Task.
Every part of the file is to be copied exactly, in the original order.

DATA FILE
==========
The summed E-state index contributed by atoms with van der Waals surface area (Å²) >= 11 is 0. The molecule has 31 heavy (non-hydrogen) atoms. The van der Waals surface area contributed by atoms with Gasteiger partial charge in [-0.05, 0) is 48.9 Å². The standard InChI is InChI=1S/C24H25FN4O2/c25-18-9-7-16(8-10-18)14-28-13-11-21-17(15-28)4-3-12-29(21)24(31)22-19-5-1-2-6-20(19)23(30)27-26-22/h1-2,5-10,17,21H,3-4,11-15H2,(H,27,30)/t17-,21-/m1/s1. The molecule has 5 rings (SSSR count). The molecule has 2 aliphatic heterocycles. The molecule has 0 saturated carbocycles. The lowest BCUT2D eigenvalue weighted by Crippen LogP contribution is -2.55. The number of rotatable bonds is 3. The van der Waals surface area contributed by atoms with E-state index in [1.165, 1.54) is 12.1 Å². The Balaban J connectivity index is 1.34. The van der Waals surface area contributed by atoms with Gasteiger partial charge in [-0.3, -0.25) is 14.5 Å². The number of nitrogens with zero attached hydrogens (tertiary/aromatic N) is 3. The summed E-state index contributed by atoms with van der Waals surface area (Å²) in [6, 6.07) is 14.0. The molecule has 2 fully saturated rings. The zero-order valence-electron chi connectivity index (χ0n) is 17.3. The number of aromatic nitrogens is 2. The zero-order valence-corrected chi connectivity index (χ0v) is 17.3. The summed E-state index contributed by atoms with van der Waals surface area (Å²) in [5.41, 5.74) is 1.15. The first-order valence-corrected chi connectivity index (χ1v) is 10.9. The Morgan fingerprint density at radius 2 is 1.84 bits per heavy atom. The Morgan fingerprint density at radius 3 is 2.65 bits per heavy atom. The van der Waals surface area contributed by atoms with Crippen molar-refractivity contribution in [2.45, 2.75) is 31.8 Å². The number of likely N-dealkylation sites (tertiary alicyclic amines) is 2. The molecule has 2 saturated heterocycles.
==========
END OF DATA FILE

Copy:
The summed E-state index contributed by atoms with van der Waals surface area (Å²) >= 11 is 0. The molecule has 31 heavy (non-hydrogen) atoms. The van der Waals surface area contributed by atoms with Gasteiger partial charge in [-0.05, 0) is 48.9 Å². The standard InChI is InChI=1S/C24H25FN4O2/c25-18-9-7-16(8-10-18)14-28-13-11-21-17(15-28)4-3-12-29(21)24(31)22-19-5-1-2-6-20(19)23(30)27-26-22/h1-2,5-10,17,21H,3-4,11-15H2,(H,27,30)/t17-,21-/m1/s1. The molecule has 5 rings (SSSR count). The molecule has 2 aliphatic heterocycles. The molecule has 0 saturated carbocycles. The lowest BCUT2D eigenvalue weighted by Crippen LogP contribution is -2.55. The number of rotatable bonds is 3. The van der Waals surface area contributed by atoms with E-state index in [1.165, 1.54) is 12.1 Å². The Balaban J connectivity index is 1.34. The van der Waals surface area contributed by atoms with Gasteiger partial charge in [-0.3, -0.25) is 14.5 Å². The number of nitrogens with zero attached hydrogens (tertiary/aromatic N) is 3. The summed E-state index contributed by atoms with van der Waals surface area (Å²) in [6, 6.07) is 14.0. The molecule has 2 fully saturated rings. The zero-order valence-electron chi connectivity index (χ0n) is 17.3. The number of aromatic nitrogens is 2. The zero-order valence-corrected chi connectivity index (χ0v) is 17.3. The summed E-state index contributed by atoms with van der Waals surface area (Å²) in [5.41, 5.74) is 1.15. The first-order valence-corrected chi connectivity index (χ1v) is 10.9. The Morgan fingerprint density at radius 2 is 1.84 bits per heavy atom. The Morgan fingerprint density at radius 3 is 2.65 bits per heavy atom. The van der Waals surface area contributed by atoms with Crippen molar-refractivity contribution in [2.45, 2.75) is 31.8 Å². The number of likely N-dealkylation sites (tertiary alicyclic amines) is 2. The molecule has 2 saturated heterocycles.